RAMALLAH, West Bank, Nov. 24 (UPI) -- Allegations by West Bank Palestinians that their U.S.-trained security forces regularly torture detainees have risen sharply in recent weeks and threaten to erode Palestinian support for the faltering peace process with Israel -- or worse.
The Palestinian Authority's General Intelligence and Preventive Security units have rounded up more than 700 people in a crackdown on Islamist militants and their support groups following a deadly attack on Jewish settlers by Hamas gunmen in August.
Human rights groups say just about all of them were arrested without proper warrants and held without the asset of judges or prosecutors under Palestinian law.
Randa Siniora of the Palestinian Independent Commission for Human Rights, says there has been a sharp increase in the number of complaints about torture.
"We're looking at a very gloomy situation," she said. "I'm afraid that this (torture and abuse) will become systematic."
Diplomatic sources say that Prime Minister Salam Fayyad, who is highly regarded in Washington as a reformer, is unable to halt the alleged abuses because the Palestinian security services are firmly controlled by President Mahmoud Abbas.
These services were created and controlled by Yasser Arafat, who died in November 2004, as his Praetorian Guard.
They have been rebuilt since 2005, following two Palestinian uprisings against Israel, in a program directed and funded by the United States. Washington feared an Islamist takeover of the West Bank, as happened in the Gaza Strip in 2007.
The man behind that program was U.S. Army Gen. Keith Dayton, who has overseen the training in Jordan of some 6,000 handpicked security personnel, vetted by the CIA, and their subsequent deployment across the West Bank.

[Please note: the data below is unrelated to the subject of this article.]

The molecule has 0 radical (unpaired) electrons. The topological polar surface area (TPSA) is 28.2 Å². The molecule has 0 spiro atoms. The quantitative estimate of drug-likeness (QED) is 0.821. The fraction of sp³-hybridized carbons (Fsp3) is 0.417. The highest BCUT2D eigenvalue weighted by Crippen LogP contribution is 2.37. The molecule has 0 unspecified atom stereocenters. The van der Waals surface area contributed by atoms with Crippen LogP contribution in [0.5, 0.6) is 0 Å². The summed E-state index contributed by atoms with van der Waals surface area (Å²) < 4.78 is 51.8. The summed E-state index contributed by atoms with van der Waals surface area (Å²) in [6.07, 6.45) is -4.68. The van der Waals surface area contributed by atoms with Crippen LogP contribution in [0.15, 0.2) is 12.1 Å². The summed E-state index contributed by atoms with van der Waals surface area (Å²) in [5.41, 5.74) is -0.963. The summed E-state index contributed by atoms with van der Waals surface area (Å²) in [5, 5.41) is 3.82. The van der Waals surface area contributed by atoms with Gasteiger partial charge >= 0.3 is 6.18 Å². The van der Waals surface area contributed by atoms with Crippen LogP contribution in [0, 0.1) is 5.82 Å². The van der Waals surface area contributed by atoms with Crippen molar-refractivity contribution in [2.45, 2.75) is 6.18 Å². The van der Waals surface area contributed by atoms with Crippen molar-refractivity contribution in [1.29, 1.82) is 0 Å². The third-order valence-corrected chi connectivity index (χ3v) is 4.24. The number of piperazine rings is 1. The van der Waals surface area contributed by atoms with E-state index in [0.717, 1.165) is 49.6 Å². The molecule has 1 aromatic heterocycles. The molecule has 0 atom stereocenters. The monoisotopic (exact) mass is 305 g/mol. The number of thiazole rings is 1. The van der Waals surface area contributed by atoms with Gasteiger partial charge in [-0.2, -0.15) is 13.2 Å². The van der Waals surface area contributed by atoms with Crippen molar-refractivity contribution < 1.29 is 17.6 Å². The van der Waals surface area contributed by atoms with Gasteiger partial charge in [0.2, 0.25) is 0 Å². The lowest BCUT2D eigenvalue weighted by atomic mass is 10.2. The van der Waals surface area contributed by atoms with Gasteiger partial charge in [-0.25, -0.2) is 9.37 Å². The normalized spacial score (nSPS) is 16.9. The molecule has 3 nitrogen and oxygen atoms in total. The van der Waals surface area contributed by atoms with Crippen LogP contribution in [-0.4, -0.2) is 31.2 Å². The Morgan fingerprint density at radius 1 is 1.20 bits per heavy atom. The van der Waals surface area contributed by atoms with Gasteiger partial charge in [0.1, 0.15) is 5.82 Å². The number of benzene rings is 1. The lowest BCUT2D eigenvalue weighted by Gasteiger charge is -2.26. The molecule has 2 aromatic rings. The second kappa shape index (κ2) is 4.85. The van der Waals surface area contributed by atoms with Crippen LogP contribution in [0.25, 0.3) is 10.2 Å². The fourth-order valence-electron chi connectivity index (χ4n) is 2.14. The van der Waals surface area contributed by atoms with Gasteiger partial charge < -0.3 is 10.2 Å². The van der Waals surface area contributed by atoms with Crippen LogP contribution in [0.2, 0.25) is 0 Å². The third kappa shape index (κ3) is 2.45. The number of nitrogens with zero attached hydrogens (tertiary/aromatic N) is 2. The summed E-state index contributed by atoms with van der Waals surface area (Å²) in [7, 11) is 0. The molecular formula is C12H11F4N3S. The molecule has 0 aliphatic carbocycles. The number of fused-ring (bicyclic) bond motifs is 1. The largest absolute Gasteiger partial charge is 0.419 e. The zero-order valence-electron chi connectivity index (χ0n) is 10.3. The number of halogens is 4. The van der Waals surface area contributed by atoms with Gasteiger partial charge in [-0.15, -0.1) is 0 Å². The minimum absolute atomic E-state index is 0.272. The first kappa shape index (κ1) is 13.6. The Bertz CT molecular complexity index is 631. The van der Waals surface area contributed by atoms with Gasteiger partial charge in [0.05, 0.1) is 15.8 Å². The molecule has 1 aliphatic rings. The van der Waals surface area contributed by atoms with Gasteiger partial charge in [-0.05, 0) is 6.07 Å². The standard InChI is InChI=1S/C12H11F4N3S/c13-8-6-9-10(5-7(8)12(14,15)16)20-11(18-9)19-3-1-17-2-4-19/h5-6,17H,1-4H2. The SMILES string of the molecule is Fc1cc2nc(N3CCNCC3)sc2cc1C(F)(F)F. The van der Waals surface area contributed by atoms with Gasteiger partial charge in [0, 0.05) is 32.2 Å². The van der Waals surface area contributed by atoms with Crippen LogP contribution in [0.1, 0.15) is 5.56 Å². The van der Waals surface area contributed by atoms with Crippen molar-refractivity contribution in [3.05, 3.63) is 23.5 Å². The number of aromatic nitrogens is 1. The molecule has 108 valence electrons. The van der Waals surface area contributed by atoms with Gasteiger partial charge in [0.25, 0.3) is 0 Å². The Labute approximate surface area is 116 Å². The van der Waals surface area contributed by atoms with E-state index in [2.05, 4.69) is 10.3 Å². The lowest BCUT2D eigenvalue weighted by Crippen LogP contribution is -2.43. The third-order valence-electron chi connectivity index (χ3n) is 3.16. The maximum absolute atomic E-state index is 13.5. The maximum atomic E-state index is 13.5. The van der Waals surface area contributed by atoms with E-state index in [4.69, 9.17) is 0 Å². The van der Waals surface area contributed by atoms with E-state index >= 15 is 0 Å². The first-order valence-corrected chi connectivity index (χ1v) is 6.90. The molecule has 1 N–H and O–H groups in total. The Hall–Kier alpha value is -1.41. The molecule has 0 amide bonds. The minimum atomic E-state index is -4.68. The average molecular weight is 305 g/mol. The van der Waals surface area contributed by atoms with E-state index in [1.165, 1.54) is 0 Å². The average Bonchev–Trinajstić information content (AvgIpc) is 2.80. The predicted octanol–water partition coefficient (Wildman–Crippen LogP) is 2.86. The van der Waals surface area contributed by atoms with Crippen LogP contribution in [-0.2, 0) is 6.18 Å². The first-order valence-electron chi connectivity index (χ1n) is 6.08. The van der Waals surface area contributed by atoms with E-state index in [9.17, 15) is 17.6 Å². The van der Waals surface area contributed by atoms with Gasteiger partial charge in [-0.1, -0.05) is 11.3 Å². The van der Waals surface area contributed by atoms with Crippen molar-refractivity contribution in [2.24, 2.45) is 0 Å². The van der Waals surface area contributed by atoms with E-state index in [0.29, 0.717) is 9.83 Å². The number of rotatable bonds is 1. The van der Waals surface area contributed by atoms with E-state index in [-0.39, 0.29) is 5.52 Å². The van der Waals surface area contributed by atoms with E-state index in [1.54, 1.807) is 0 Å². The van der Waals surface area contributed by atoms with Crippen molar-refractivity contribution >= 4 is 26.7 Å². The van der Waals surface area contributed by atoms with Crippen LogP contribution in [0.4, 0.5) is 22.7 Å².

These forces have been able, along with Israeli troops, to virtually eliminate terrorist attacks on Israel, whose primary consideration in its dealings with the Palestinians is the security of the Jewish state.
But many Palestinians are questioning the value of helping Israel curb terrorism while there's sign of it ending its 43-year occupation of the West Bank.
Dayton, whose assignment ended in October, saw that problem coming. In May 2009 he warned that as Palestinian security forces were being built up so were expectations they would become the army of an independent Palestinian state.
"With big expectations come big risks," he cautioned in a speech to the Washington Institute for Near East Policy, a think tank closely associated with the Israeli lobby in the United States.
"There is perhaps a two-year shelf life on being told that you're creating a state, when you're not."
U.S. commentator Robert Dreyfuss noted at the time, "To my ears, at least, his subtle warning is that if concrete progress isn't made toward a Palestinian state, the very troops Dayton is assembling could rebel."
Given U.S. President Barack Obama's recent drive to pressure Israel and Abbas to start producing results in the peace process, Dayton's two-year warning seems to have slotted neatly into the White House's timetable.
"The entire process" of the security buildup "is predicated on constant progress, however calculated and slow," observed Amos Harel, military commentator of the liberal Israeli daily Haaretz.
"Without further forward movement, everything could collapse again within a year. Ongoing Palestinian willingness to prevent attacks (on Israel) depends largely on political progress."
"There is a strong linkage between Palestinian security reform and the political process," said Shlomo Bron, a retired Israeli brigadier general and a senior research associate at the Institute for National Security Studies in Tel Aviv.
"On the one hand, progress in security reform is a strong enabler of progress toward political agreement between the two sides.
"On the other, viable Palestinian security reform is doubtful without a real Israeli-Palestinian political process that legitimizes it with Palestinian society and ensures it is not perceived as a purely political ploy by a failing Palestinian leadership that has no support in Palestinian society."
Ghassan Khatib, director of the Palestinian government media center, warned, "For Palestinian officials to go on preventing what many Palestinians consider legitimate resistance to the occupation at the same time that the occupation is being consolidated will undermine the Palestinian government's public stand and put it in jeopardy."
Palestinian psychiatrist Samah Jabr, a critic of the Palestinian security policy, makes no bones about it, saying, "The West Bank is becoming a police state."